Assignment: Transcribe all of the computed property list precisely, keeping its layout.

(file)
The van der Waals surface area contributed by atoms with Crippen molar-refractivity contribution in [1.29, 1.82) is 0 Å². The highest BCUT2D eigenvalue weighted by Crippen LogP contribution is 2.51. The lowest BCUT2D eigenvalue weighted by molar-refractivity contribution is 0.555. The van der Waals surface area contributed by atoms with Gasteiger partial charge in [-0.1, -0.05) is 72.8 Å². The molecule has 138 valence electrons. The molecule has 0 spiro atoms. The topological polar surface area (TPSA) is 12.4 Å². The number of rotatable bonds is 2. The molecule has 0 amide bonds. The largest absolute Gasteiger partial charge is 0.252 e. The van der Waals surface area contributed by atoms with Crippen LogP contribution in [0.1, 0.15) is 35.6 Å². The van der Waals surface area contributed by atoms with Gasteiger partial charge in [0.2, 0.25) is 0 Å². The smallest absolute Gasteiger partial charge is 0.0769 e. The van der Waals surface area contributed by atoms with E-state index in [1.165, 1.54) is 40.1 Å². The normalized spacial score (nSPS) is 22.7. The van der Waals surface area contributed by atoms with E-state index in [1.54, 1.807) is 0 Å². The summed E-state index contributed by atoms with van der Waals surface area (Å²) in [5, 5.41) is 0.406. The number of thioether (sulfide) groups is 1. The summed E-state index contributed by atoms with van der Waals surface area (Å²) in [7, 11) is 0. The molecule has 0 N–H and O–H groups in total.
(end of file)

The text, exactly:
The van der Waals surface area contributed by atoms with Crippen molar-refractivity contribution in [1.29, 1.82) is 0 Å². The highest BCUT2D eigenvalue weighted by Crippen LogP contribution is 2.51. The lowest BCUT2D eigenvalue weighted by molar-refractivity contribution is 0.555. The van der Waals surface area contributed by atoms with Gasteiger partial charge in [-0.1, -0.05) is 72.8 Å². The molecule has 138 valence electrons. The molecule has 0 spiro atoms. The topological polar surface area (TPSA) is 12.4 Å². The number of rotatable bonds is 2. The molecule has 0 amide bonds. The largest absolute Gasteiger partial charge is 0.252 e. The van der Waals surface area contributed by atoms with Crippen LogP contribution in [0.1, 0.15) is 35.6 Å². The van der Waals surface area contributed by atoms with Gasteiger partial charge in [0.2, 0.25) is 0 Å². The smallest absolute Gasteiger partial charge is 0.0769 e. The van der Waals surface area contributed by atoms with E-state index in [1.165, 1.54) is 40.1 Å². The normalized spacial score (nSPS) is 22.7. The van der Waals surface area contributed by atoms with E-state index in [1.54, 1.807) is 0 Å². The summed E-state index contributed by atoms with van der Waals surface area (Å²) in [5, 5.41) is 0.406. The number of thioether (sulfide) groups is 1. The summed E-state index contributed by atoms with van der Waals surface area (Å²) in [7, 11) is 0. The molecule has 0 N–H and O–H groups in total.